A few important concepts have gone out the window as the debate in Ireland about the referendum on the Fiscal Compact has descended into political games. Perhaps the first victim was cause-and-effect, with the mere correlation of banking debts and government deficits being translated by many into iron-cast causation.
A close second in the casualty list was the concept of opportunity cost: in other words, it’s not how bad or economically illiterate the Fiscal Compact is in and of itself, it’s about how attractive it is relative to the other options. As of now, the most important attribute of the Fiscal Compact is its ability to get Ireland the funding that it otherwise would not be able to get, to allow the country to gradually close the deficit. By 2020, that may be completely unimportant and we may want to ditch the Compact. But we are voting in 2012, not 2020.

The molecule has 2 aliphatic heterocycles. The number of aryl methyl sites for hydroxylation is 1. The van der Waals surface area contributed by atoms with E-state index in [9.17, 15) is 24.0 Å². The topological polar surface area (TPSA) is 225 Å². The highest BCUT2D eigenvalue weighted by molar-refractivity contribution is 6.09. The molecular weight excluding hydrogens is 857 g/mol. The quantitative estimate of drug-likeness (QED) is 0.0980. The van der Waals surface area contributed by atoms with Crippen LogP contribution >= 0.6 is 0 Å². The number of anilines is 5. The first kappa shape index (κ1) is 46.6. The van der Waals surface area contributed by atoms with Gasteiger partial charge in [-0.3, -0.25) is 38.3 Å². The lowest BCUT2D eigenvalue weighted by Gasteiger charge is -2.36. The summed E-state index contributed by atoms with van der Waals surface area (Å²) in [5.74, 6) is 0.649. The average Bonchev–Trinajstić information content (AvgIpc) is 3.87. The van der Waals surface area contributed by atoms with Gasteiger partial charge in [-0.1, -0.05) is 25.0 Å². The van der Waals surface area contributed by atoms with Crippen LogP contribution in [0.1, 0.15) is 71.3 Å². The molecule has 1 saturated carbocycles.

With all that in mind, I decided to develop a flow-chart that aims to illustrate the point that this is not about absolutes, it’s about options. If you click on the image, it should open up in a larger and more legible size. Hopefully you find it useful – if so, feel free to share it. If you’ve any suggested changes, pass them on and I’ll work them in.
For more text on why the IMF will not be a panacea, Karl Whelan has an excellent blog post here.